Six Reasons to Use Caution When Telling Stories in Your Application Materials

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Are your cover letters and résumés peppered with phrases such as “outside-the-box thinker,” “results-oriented,” and “team player?”

If you don’t have some facts and stories that demonstrate why that is true, your résumé is likely to hit the circular file.

It’s not enough to say that you are the next best thing since sliced bread; you have to show why. Without giving specific examples of how you embody whatever descriptors you use, they end up being nothing but trite platitudes.

That’s not to say that you have to replace every phrase with a fact or story. There are good reasons why too many stories can be just as detrimental to your application materials:

  1. You don’t have the physical space to include all the anecdotes that will extol each virtue. Cover letters are one page max (some hiring managers say that they prefer only a half-page) and résumés are no more than two pages.  If you go beyond those maximum page limits to include every speck of relevancy, you won’t find many folks who will bother wading through it all.
  2. Too many stories can make you appear too good to be true. I realize that many of you reading this have really done all the wonderful things that you have put on your cover letters and résumés.  The problem is that HR and hiring managers have to contend with the fact that 53% of the population lies on their application materials.  How are they supposed to know who is telling the truth and who isn’t?  If you make yourself sound too great (even if it’s all true), you’re less likely to be believed. Tone it down a little.
  3. It can be harder to write a good cover letter. You want to kick things off with a bang so the person reviewing your materials has sufficient motivation to move on to your résumé.  Wowing them with lots of accomplishments seems like a good way to go.  Unfortunately, if you have to work your cover letter around all the stories you want to include, the flow can be very stilted and hurt your writing style.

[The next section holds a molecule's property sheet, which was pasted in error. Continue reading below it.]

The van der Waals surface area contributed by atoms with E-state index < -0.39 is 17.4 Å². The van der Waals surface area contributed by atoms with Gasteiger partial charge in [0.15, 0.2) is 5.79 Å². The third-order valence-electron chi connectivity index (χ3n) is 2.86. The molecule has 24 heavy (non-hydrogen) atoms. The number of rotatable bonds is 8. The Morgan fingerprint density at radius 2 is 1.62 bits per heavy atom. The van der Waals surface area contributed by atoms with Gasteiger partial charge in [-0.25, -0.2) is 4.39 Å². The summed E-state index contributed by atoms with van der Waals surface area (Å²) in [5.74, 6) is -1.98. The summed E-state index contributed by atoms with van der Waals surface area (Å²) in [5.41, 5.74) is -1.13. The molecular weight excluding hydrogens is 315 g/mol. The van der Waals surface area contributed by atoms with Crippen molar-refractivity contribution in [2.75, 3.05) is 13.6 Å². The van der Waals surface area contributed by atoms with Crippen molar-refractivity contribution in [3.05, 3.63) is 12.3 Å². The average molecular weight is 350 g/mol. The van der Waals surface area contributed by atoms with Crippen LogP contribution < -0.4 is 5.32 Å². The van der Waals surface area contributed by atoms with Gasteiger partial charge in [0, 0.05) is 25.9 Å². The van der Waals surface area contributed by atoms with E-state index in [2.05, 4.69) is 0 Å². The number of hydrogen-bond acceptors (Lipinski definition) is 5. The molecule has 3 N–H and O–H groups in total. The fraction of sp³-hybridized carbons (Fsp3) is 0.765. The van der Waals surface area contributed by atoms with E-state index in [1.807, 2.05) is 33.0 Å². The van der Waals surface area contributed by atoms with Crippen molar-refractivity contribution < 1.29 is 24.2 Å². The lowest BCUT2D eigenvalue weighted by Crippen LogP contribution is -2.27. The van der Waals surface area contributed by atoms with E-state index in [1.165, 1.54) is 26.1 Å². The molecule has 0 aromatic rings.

4. You seem like you have a raging ego. Yes, you need to talk about your wonderfulness, but including too many stories can have the same effect as someone who is waving his/her hands and screaming, “Look at me!  I’m so great!” No one wants to work with that guy/gal.
  5. The company focus can be lost. When you are targeting a potential employer during your job search, you need to remember that it’s not all about you!  It’s about the company, their needs, their pain.  You need to submit materials that show off your skills, yes, but it needs to be done in a way that the reader can readily see how your experiences can help them solve their problems.  If you get too “Me, me, me!” sounding, the assumption will be made that you will bring that kind of focus to your work. That doesn’t help them.
  6. You want to save some stories back for the interview. The résumé and cover letter are supposed to be used to give a representational view of who you are.  They are designed to pique the interest of the reader, to get them wanting more.  If you get a call for an interview, you want to have something different that is as impressive as what you had to say in your cover letter and résumé.  If the company learns nothing new about you in the interview, it’s anti-climactic.  They can’t get more excited about you because there’s nothing new to be excited about.

How do you find a good balance of promoting yourself in your cover letter and résumé without going overboard?

Image courtesy of extranoise

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